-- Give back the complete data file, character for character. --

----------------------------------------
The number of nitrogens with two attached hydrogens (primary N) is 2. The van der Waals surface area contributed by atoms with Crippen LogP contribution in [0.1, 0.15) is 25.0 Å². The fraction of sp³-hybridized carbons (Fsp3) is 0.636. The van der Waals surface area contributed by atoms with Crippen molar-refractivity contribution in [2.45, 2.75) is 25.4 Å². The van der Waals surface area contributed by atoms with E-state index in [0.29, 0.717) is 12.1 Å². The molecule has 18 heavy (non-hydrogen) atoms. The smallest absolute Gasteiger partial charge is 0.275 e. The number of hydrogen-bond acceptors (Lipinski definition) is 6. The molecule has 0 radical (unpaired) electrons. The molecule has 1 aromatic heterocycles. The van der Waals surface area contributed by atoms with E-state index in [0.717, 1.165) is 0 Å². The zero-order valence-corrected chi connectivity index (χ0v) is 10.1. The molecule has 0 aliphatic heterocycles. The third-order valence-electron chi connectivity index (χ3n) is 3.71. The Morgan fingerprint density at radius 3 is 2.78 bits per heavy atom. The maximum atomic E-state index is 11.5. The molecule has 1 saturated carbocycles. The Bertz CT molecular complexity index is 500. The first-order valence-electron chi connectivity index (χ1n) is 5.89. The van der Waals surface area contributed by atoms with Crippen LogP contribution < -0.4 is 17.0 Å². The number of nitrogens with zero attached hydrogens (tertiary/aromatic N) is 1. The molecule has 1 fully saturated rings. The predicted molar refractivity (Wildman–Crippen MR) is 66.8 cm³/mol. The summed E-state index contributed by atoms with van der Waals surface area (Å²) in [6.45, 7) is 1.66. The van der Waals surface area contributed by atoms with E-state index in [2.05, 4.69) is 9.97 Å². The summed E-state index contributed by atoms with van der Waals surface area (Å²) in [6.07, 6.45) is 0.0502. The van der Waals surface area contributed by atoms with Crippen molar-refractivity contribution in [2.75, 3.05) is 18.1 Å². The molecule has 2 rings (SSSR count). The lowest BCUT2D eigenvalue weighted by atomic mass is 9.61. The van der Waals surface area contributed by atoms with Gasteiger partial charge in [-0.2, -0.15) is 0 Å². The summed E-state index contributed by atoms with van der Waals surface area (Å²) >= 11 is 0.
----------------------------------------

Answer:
The number of nitrogens with two attached hydrogens (primary N) is 2. The van der Waals surface area contributed by atoms with Crippen LogP contribution in [0.1, 0.15) is 25.0 Å². The fraction of sp³-hybridized carbons (Fsp3) is 0.636. The van der Waals surface area contributed by atoms with Crippen molar-refractivity contribution in [2.45, 2.75) is 25.4 Å². The van der Waals surface area contributed by atoms with E-state index in [0.29, 0.717) is 12.1 Å². The molecule has 18 heavy (non-hydrogen) atoms. The smallest absolute Gasteiger partial charge is 0.275 e. The number of hydrogen-bond acceptors (Lipinski definition) is 6. The molecule has 0 radical (unpaired) electrons. The molecule has 1 aromatic heterocycles. The van der Waals surface area contributed by atoms with E-state index in [0.717, 1.165) is 0 Å². The zero-order valence-corrected chi connectivity index (χ0v) is 10.1. The molecule has 0 aliphatic heterocycles. The third-order valence-electron chi connectivity index (χ3n) is 3.71. The Morgan fingerprint density at radius 3 is 2.78 bits per heavy atom. The maximum atomic E-state index is 11.5. The molecule has 1 saturated carbocycles. The Bertz CT molecular complexity index is 500. The first-order valence-electron chi connectivity index (χ1n) is 5.89. The van der Waals surface area contributed by atoms with Crippen LogP contribution < -0.4 is 17.0 Å². The number of nitrogens with zero attached hydrogens (tertiary/aromatic N) is 1. The molecule has 1 fully saturated rings. The predicted molar refractivity (Wildman–Crippen MR) is 66.8 cm³/mol. The summed E-state index contributed by atoms with van der Waals surface area (Å²) in [6.45, 7) is 1.66. The van der Waals surface area contributed by atoms with E-state index in [2.05, 4.69) is 9.97 Å². The summed E-state index contributed by atoms with van der Waals surface area (Å²) in [6.07, 6.45) is 0.0502. The van der Waals surface area contributed by atoms with Crippen molar-refractivity contribution in [2.75, 3.05) is 18.1 Å². The molecule has 2 rings (SSSR count). The lowest BCUT2D eigenvalue weighted by atomic mass is 9.61. The van der Waals surface area contributed by atoms with Gasteiger partial charge in [-0.2, -0.15) is 0 Å². The summed E-state index contributed by atoms with van der Waals surface area (Å²) >= 11 is 0.